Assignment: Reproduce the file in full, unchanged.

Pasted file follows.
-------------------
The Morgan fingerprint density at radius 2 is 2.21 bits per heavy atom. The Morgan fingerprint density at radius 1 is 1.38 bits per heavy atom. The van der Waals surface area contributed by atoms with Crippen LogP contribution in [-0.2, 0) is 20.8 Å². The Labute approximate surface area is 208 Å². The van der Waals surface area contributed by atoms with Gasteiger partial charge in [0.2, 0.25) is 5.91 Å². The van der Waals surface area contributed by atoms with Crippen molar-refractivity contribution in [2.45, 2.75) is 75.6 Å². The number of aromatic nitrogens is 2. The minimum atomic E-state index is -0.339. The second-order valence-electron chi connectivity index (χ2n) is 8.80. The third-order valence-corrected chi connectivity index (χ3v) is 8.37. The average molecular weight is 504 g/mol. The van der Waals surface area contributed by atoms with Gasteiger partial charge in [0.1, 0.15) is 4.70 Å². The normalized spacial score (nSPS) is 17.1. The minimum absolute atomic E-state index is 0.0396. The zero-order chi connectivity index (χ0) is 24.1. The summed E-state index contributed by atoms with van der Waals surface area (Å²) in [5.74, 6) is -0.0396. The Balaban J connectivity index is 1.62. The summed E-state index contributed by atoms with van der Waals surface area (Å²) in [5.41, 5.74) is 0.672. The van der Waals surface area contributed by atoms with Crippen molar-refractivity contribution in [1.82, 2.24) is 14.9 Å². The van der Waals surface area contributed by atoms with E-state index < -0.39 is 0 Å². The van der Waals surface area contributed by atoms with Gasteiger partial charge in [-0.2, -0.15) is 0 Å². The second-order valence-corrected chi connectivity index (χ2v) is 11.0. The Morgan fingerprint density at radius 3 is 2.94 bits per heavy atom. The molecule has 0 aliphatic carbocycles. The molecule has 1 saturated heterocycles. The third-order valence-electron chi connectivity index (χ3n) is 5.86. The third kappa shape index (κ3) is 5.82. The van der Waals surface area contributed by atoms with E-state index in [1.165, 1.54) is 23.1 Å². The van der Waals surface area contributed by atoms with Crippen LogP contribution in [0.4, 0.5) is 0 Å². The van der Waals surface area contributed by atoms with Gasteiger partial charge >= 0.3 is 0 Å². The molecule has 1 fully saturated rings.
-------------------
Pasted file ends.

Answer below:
The Morgan fingerprint density at radius 2 is 2.21 bits per heavy atom. The Morgan fingerprint density at radius 1 is 1.38 bits per heavy atom. The van der Waals surface area contributed by atoms with Crippen LogP contribution in [-0.2, 0) is 20.8 Å². The Labute approximate surface area is 208 Å². The van der Waals surface area contributed by atoms with Gasteiger partial charge in [0.2, 0.25) is 5.91 Å². The van der Waals surface area contributed by atoms with Crippen molar-refractivity contribution in [2.45, 2.75) is 75.6 Å². The number of aromatic nitrogens is 2. The minimum atomic E-state index is -0.339. The second-order valence-electron chi connectivity index (χ2n) is 8.80. The third-order valence-corrected chi connectivity index (χ3v) is 8.37. The average molecular weight is 504 g/mol. The van der Waals surface area contributed by atoms with Gasteiger partial charge in [0.1, 0.15) is 4.70 Å². The normalized spacial score (nSPS) is 17.1. The minimum absolute atomic E-state index is 0.0396. The zero-order chi connectivity index (χ0) is 24.1. The summed E-state index contributed by atoms with van der Waals surface area (Å²) in [5.74, 6) is -0.0396. The Balaban J connectivity index is 1.62. The summed E-state index contributed by atoms with van der Waals surface area (Å²) in [5.41, 5.74) is 0.672. The van der Waals surface area contributed by atoms with Crippen molar-refractivity contribution in [1.82, 2.24) is 14.9 Å². The van der Waals surface area contributed by atoms with E-state index < -0.39 is 0 Å². The van der Waals surface area contributed by atoms with Gasteiger partial charge in [-0.2, -0.15) is 0 Å². The second-order valence-corrected chi connectivity index (χ2v) is 11.0. The Morgan fingerprint density at radius 3 is 2.94 bits per heavy atom. The molecule has 0 aliphatic carbocycles. The molecule has 1 saturated heterocycles. The third-order valence-electron chi connectivity index (χ3n) is 5.86. The third kappa shape index (κ3) is 5.82. The van der Waals surface area contributed by atoms with E-state index in [1.165, 1.54) is 23.1 Å². The van der Waals surface area contributed by atoms with Crippen LogP contribution in [0.4, 0.5) is 0 Å². The van der Waals surface area contributed by atoms with Gasteiger partial charge >= 0.3 is 0 Å². The molecule has 1 fully saturated rings.